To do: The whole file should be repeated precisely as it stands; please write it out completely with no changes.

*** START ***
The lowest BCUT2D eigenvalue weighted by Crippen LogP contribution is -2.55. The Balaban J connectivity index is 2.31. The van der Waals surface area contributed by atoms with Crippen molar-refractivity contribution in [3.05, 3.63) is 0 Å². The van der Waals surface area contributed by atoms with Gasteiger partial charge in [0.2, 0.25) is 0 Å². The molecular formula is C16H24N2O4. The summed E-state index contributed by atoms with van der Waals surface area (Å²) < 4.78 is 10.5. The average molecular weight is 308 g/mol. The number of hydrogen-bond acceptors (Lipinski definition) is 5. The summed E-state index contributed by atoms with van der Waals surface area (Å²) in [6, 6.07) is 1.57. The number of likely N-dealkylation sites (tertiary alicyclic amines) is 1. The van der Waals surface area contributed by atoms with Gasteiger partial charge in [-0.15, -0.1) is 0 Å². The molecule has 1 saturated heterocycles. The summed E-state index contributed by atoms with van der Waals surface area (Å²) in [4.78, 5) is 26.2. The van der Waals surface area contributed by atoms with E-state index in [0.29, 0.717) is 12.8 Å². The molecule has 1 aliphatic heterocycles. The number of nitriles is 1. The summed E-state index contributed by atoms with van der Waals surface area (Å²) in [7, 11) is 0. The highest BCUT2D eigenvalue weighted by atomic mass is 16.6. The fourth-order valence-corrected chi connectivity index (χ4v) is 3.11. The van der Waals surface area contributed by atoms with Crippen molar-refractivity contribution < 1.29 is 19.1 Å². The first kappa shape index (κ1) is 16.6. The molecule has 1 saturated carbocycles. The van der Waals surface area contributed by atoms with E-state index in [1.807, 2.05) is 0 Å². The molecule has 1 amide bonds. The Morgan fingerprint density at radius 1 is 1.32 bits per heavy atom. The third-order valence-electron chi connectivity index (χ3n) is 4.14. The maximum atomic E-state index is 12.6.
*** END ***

The lowest BCUT2D eigenvalue weighted by Crippen LogP contribution is -2.55. The Balaban J connectivity index is 2.31. The van der Waals surface area contributed by atoms with Crippen molar-refractivity contribution in [3.05, 3.63) is 0 Å². The van der Waals surface area contributed by atoms with Gasteiger partial charge in [0.2, 0.25) is 0 Å². The molecular formula is C16H24N2O4. The summed E-state index contributed by atoms with van der Waals surface area (Å²) < 4.78 is 10.5. The average molecular weight is 308 g/mol. The number of hydrogen-bond acceptors (Lipinski definition) is 5. The summed E-state index contributed by atoms with van der Waals surface area (Å²) in [6, 6.07) is 1.57. The number of likely N-dealkylation sites (tertiary alicyclic amines) is 1. The van der Waals surface area contributed by atoms with Gasteiger partial charge in [-0.15, -0.1) is 0 Å². The molecule has 1 saturated heterocycles. The summed E-state index contributed by atoms with van der Waals surface area (Å²) in [4.78, 5) is 26.2. The van der Waals surface area contributed by atoms with E-state index in [0.29, 0.717) is 12.8 Å². The molecule has 1 aliphatic heterocycles. The number of nitriles is 1. The summed E-state index contributed by atoms with van der Waals surface area (Å²) in [7, 11) is 0. The highest BCUT2D eigenvalue weighted by atomic mass is 16.6. The fourth-order valence-corrected chi connectivity index (χ4v) is 3.11. The van der Waals surface area contributed by atoms with Crippen molar-refractivity contribution < 1.29 is 19.1 Å². The first kappa shape index (κ1) is 16.6. The molecule has 1 saturated carbocycles. The van der Waals surface area contributed by atoms with E-state index in [1.807, 2.05) is 0 Å². The molecule has 1 amide bonds. The Morgan fingerprint density at radius 1 is 1.32 bits per heavy atom. The third-order valence-electron chi connectivity index (χ3n) is 4.14. The maximum atomic E-state index is 12.6.